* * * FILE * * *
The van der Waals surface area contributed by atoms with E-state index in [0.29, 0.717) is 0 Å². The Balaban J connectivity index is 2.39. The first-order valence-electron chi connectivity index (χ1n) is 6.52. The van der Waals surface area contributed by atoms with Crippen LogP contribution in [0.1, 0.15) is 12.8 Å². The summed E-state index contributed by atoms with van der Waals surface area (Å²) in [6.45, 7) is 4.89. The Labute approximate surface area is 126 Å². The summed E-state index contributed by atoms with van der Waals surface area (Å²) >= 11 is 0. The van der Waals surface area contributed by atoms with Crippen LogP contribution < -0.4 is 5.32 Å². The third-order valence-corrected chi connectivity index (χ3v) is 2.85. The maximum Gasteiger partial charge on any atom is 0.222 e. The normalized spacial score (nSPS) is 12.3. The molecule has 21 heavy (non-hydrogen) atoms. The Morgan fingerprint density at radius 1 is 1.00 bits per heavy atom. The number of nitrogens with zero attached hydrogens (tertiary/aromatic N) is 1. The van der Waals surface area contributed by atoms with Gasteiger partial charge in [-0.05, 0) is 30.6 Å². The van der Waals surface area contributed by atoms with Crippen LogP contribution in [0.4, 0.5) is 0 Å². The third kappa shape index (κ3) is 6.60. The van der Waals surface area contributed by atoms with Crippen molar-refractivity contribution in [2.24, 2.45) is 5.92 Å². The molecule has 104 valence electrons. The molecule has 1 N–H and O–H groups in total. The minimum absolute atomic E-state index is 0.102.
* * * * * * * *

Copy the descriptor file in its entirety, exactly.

The van der Waals surface area contributed by atoms with E-state index in [0.29, 0.717) is 0 Å². The Balaban J connectivity index is 2.39. The first-order valence-electron chi connectivity index (χ1n) is 6.52. The van der Waals surface area contributed by atoms with Crippen LogP contribution in [0.1, 0.15) is 12.8 Å². The summed E-state index contributed by atoms with van der Waals surface area (Å²) in [6.45, 7) is 4.89. The Labute approximate surface area is 126 Å². The summed E-state index contributed by atoms with van der Waals surface area (Å²) >= 11 is 0. The van der Waals surface area contributed by atoms with Crippen LogP contribution < -0.4 is 5.32 Å². The third-order valence-corrected chi connectivity index (χ3v) is 2.85. The maximum Gasteiger partial charge on any atom is 0.222 e. The normalized spacial score (nSPS) is 12.3. The molecule has 21 heavy (non-hydrogen) atoms. The Morgan fingerprint density at radius 1 is 1.00 bits per heavy atom. The number of nitrogens with zero attached hydrogens (tertiary/aromatic N) is 1. The van der Waals surface area contributed by atoms with Gasteiger partial charge in [-0.05, 0) is 30.6 Å². The van der Waals surface area contributed by atoms with Crippen LogP contribution in [0.4, 0.5) is 0 Å². The third kappa shape index (κ3) is 6.60. The van der Waals surface area contributed by atoms with Crippen molar-refractivity contribution in [2.24, 2.45) is 5.92 Å². The molecule has 104 valence electrons. The molecule has 1 N–H and O–H groups in total. The minimum absolute atomic E-state index is 0.102.